We live in interesting times. Where is the opportunity here? Who is winning while others are losing? Or does the latest situation mean more starving artists? Whatever next? Behind the clouds there is a rainbow.
Fine art includes art history, art business, art collecting, art making, art dealing, art investment, and art enjoyment. Not in that order of course. In the art-world we have to think, and re-think, long and hard about the past, present, and latest state of things.
Looking back we see that the religious establishment, and patronage by the powerful and wealthy, dominated the European art-world for centuries. The main benefit was to the status of the church, and the upper class patron. The art told their story.
Art making was understood to be a craft and an artist’s skill was valued more than creative vision.
In the last century or two, the money has been supplied by a much wider range of people who collect art for a variety of reasons. Status is still a benefit but no longer the biggest one. Enjoyment and creativity are valued highly. Investment is another factor as prices soar. The new middle classes have stimulated the ‘art business’.
The dealers have become very influential. However it is a ‘business’. Business interests meant that an artist who sold through middle-men would be kept out of touch with collectors, the very people who matter most.
Then along came the Internet. Instant contact with everybody in the world was possible. Single artists could afford to create an online presence. Mailing out to a contact list was easy, quick, and cheap.
In the last thirty or so years the role of the creative artist has developed into something else. Many more artists have become self-sufficient. Groups of artists have found success when they organise and look after themselves and stop relying on the established art business. Open Houses and Open Studios all across the country are popular examples.
Art and artists could thrive as the audience grew. Active artists can benefit from a new financial source in an interesting and satisfactory way that recognises creativity and integrity.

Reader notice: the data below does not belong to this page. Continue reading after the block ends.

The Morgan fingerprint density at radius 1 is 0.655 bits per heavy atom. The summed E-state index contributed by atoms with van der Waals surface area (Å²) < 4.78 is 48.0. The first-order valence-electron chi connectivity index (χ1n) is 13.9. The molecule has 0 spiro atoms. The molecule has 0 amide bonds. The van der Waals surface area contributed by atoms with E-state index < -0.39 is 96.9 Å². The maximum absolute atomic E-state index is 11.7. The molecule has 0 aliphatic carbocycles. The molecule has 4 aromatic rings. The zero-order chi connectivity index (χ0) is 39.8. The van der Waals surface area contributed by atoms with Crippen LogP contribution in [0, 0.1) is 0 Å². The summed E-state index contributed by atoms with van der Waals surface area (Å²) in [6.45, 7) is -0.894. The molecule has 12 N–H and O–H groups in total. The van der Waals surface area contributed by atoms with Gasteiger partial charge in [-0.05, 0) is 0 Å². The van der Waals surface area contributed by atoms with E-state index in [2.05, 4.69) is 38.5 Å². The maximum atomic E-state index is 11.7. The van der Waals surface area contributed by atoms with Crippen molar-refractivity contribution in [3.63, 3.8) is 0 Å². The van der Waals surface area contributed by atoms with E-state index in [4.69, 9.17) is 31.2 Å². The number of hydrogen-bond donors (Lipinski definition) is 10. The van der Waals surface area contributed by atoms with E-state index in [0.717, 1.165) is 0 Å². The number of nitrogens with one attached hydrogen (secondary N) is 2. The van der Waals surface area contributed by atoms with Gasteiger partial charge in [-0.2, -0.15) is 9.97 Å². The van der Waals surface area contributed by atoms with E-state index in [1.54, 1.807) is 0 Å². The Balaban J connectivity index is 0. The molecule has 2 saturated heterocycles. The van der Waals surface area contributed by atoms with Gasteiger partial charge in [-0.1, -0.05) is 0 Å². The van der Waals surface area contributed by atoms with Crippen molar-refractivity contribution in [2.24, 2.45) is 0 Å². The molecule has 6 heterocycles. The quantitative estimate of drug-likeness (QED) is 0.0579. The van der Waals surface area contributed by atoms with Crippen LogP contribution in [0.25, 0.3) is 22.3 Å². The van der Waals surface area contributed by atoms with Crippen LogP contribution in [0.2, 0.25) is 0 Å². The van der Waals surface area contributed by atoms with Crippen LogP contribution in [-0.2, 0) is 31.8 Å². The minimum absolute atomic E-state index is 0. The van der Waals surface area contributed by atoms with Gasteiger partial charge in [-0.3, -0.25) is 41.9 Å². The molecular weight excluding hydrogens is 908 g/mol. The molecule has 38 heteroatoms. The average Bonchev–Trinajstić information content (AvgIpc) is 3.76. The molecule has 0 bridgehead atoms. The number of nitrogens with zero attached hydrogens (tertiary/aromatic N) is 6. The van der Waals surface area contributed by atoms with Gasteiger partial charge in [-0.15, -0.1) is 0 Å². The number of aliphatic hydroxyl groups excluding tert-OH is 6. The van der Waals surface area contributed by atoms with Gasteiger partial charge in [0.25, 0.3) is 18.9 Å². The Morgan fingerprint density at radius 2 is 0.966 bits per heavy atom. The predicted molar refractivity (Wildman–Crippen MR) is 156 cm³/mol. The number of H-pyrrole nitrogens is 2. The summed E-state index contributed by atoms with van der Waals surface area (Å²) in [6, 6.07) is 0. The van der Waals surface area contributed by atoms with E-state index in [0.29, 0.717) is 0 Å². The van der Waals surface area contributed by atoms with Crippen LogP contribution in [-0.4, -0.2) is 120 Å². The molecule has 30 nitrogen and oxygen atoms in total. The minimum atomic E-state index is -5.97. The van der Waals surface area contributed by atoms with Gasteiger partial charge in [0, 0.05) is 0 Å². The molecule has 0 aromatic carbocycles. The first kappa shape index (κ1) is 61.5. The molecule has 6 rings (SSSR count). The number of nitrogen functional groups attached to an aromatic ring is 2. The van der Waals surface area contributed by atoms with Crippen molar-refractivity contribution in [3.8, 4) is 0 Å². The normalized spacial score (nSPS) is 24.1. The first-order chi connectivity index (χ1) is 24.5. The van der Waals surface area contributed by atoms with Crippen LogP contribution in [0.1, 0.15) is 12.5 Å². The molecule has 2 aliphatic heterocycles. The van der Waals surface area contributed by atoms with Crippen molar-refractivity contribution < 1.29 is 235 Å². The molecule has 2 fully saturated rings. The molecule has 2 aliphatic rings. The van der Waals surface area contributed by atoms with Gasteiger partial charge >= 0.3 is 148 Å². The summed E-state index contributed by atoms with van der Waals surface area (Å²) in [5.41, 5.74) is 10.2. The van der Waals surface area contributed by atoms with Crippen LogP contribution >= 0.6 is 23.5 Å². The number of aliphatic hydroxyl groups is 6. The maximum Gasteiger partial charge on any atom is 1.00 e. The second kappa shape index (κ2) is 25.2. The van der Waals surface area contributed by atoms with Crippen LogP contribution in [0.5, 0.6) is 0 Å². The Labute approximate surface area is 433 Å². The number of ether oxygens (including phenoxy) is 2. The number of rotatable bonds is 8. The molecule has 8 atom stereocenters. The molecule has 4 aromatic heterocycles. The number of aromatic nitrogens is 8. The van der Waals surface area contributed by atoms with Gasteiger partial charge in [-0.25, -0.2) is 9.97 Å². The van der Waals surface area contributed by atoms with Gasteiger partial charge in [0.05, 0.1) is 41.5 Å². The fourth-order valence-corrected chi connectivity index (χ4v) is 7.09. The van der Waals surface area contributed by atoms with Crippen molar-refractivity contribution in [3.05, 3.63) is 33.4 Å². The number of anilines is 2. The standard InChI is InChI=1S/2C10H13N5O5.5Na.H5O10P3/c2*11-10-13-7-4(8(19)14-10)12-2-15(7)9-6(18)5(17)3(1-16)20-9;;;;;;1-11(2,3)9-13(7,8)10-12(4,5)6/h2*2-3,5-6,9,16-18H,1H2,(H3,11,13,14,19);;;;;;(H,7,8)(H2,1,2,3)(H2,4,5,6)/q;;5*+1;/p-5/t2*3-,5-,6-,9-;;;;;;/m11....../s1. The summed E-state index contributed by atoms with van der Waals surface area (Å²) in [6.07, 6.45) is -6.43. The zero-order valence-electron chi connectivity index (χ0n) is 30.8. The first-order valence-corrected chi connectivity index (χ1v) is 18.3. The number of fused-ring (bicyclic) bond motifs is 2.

But now everything has changed again. New recent threats come from Brexit, Covid19, and Lockdown.
The influence of the middle-men art dealers has been challenged. Commercial art galleries have closed. Self-sufficient artists have suffered also as Open Houses, group exhibitions, and artist run galleries are cancelled. The latest crisis is more significant as the low hanging fruit from the money tree has dwindled. Just surviving as a professional full-time artist has become a major problem.
Many art lovers have gone on-line, but some artists have not mastered the skills needed to have an on-line presence.
Some have abandoned the idea of a career in the arts and gone back to real jobs where possible. Art making is a worthy hobby where the benefit is to the artist. So they will happily support their creativity themselves.
Some artists might have starved, some have given up on the idea of being full-time, while others have hunkered down and survived.
On the upside.
Where is the opportunity here? Who is winning while others are losing?
We all know that art lovers still want good affordable original paintings, prints, sculpture etc. at sensible prices.
The Internet is the one place on the planet where things are still going very well indeed.
The global expansion of broadband access, the growth of social networking like Facebook, u-tube, Pinterest, twitters and blogs are all phenomenal. Most people now look first to the web to find out about things.
Many people have now bought something online.
Using the Internet artists can now be in direct contact with the actual collectors who hang their art in their homes and offices.
Art lovers can deal directly with artists without the barrier of commercial art business self-interests.
Artists will thrive on feedback, stimulation, and challenge.
And art-loving collectors can enjoy direct involvement with the art-makers.
Win win all round.